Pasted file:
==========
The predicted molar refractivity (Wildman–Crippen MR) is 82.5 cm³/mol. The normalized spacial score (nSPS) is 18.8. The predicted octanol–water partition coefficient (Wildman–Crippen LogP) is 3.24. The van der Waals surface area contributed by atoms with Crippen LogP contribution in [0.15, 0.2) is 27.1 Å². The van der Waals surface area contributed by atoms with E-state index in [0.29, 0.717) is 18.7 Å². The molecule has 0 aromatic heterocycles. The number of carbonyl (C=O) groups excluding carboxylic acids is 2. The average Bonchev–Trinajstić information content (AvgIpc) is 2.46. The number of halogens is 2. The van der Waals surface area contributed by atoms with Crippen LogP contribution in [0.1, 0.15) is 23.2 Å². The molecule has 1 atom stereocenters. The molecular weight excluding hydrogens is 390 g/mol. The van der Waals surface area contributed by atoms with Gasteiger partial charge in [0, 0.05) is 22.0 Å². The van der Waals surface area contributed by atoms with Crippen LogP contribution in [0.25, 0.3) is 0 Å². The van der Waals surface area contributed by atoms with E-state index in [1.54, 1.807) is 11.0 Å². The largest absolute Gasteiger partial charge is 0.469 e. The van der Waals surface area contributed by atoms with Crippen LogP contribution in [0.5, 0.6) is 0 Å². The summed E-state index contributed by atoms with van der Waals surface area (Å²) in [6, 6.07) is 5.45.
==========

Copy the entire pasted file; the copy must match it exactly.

The predicted molar refractivity (Wildman–Crippen MR) is 82.5 cm³/mol. The normalized spacial score (nSPS) is 18.8. The predicted octanol–water partition coefficient (Wildman–Crippen LogP) is 3.24. The van der Waals surface area contributed by atoms with Crippen LogP contribution in [0.15, 0.2) is 27.1 Å². The van der Waals surface area contributed by atoms with E-state index in [0.29, 0.717) is 18.7 Å². The molecule has 0 aromatic heterocycles. The number of carbonyl (C=O) groups excluding carboxylic acids is 2. The average Bonchev–Trinajstić information content (AvgIpc) is 2.46. The number of halogens is 2. The van der Waals surface area contributed by atoms with Crippen LogP contribution in [0.1, 0.15) is 23.2 Å². The molecule has 1 atom stereocenters. The molecular weight excluding hydrogens is 390 g/mol. The van der Waals surface area contributed by atoms with Gasteiger partial charge in [0, 0.05) is 22.0 Å². The van der Waals surface area contributed by atoms with Crippen LogP contribution in [0.25, 0.3) is 0 Å². The van der Waals surface area contributed by atoms with E-state index in [1.54, 1.807) is 11.0 Å². The largest absolute Gasteiger partial charge is 0.469 e. The van der Waals surface area contributed by atoms with Crippen LogP contribution in [0.5, 0.6) is 0 Å². The summed E-state index contributed by atoms with van der Waals surface area (Å²) in [6, 6.07) is 5.45.